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  • Writer's pictureCarrie Specht

The Saint Strikes Back: Review

George Sanders is best remembered today for his beautiful portrayals of sophisticated villains (Ivanhoe, The Jungle Book) and suave scoundrels (Rebecca, All About Eve). However, the witty and charming bon vivant deftly alternated his on screen personas between cads and that of roguish heroes in such films as Foreign Correspondent, Lured and five turns as Simon Templar in the popular serial of The Saint, the first of which, The Saint Strikes Back premiered in 1939.

Known for his skill at delivering cutting lines with his purring, deep, smooth voice, Sanders is a man you can listen to with pleasure whether he’s reciting a grocery list or threatening to end your life. Which makes him the perfect choice for portraying a character that is both a criminal genius and a man who has turned his expertise toward helping the greater good. In a nut shelf, now that he’s retired from a life of crime, the Saint aids the police in solving complicated capers when he feels there is an injustice being committed. Many a film and TV show have been based on the same premise and appealing character (Cary Grant in To Catch a Thief, Robert Wagner in It Takes a Thief), but George Sanders not only created the type but owns it completely.

As the title role in The Saint Strikes Back, Sanders elevates what might otherwise be an average mystery of who did what to whom into a much more intriguing game of cat and mouse. In fact the whole cast is a cut above the average with the consummate actress Wendy Barrie (The Hound of the Baskervilles) playing double duty as the foil and love interest. Her heroine is no piece of fluff who waits for a man to save her. Her intention is to clear her dead father’s name by any means necessary, even if that means breaking the law. So, she leads a gang of thugs whose nefarious activities help get to the truth behind her father’s downfall. That’s certainly a nice twist to the norms of the times. And because of Barrie’s believable portrayal of an embittered woman, there is a tangible chemistry between her and Sanders, as they play two sides of the same coin.

The rest of the cast is just as solid in their performances, including the recognizable face of Neil Hamilton, who at the time was a standard second banana who never got the girl but is best remembered as Commissioner Gordon in the original Batman TV show. You’ll have to keep your eye on him, as he tirelessly tries to ingratiate himself as a well-meaning suitor. Another recognizable face will be the charming safe cracker played by Academy Award winner for Best Supporting Actor of 1942, Barry Fitzgerald (Going My Way, The Quiet Man). His Irish brogue is certainly endearing, but you can’t be sure whose side he’s on at any given time. And you may also recognize Jerome Cowan (The Maltese Falcon, Miracle of 34th Street) with his trademark pencil-thin mustache and slicked back hair. Cowan is always reliable regardless of the size of is role, and here he’s a San Francisco police detective who may or may not be double-dealing.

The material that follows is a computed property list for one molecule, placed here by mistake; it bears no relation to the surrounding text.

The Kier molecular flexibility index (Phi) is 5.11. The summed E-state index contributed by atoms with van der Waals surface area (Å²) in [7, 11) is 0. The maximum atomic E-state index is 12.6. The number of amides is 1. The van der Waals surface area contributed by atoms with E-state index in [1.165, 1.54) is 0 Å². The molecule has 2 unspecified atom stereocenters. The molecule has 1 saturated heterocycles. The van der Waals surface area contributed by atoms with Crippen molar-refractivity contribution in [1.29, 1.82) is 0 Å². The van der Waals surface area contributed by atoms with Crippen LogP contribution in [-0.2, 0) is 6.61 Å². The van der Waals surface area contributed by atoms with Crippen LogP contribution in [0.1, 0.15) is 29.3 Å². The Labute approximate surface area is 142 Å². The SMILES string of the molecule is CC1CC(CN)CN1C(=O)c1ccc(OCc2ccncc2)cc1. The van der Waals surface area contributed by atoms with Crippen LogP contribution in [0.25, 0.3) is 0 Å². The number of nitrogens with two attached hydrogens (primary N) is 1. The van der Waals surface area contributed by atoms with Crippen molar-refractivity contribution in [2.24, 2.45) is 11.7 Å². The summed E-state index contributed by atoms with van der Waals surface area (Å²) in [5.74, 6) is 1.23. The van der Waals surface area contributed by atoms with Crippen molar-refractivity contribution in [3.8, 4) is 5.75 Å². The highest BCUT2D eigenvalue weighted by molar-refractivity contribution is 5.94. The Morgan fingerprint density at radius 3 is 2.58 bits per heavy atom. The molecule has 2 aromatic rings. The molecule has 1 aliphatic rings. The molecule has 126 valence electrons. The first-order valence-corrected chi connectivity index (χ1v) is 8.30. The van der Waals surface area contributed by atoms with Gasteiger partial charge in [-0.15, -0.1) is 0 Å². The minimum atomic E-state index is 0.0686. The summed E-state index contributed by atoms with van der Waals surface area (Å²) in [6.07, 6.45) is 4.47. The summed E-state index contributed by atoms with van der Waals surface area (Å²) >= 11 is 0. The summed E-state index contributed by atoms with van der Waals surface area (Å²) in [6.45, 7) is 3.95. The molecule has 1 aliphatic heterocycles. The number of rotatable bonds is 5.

The most thankless role goes to Jonathan Hale as Inspector Fernack (Boys Town, Alice Adams). He does an admirable job playing the beleaguered inspector who can’t help but like The Saint while simultaneously working frantically to catch him off his guard. Director John Farrow (Five Came Back, His Kind of Woman) helming his first real big film gives Hale a very nice scene in the beginning where he and his wife pack for his journey. Not only does it set up his admiration for his intended target, but also it gives the audience an opportunity to sympathize with him and understand the difficulty of his job. Although The Saint will take advantage of their familiarity and make him out to be the comic relief from time to time, their friendship is undeniable and appreciated by both. A tough task to portray, but well executed by both actors under the supervision of a director who would go on to do some very memorable projects (The Big Clock, Hondo).

The Saint Strikes Back stands as the best of the five films in which Sanders appears as the reformed robber. His skill and ability at turning a phrase would take the esteemed actor onto bigger and better roles, and win him an Oscar for the Best Supporting Actor of 1950 as Addison DeWitt in All About Eve. And as good as he is in all those other roles, you still can’t help but see a bit of The Saint in there somewhere. In a very good way, that persona stayed with Sanders the rest of his life. I only wish he had given us a few more turns in the roguish role. The world today has far too few rogues for which to route, and far too few to remember.

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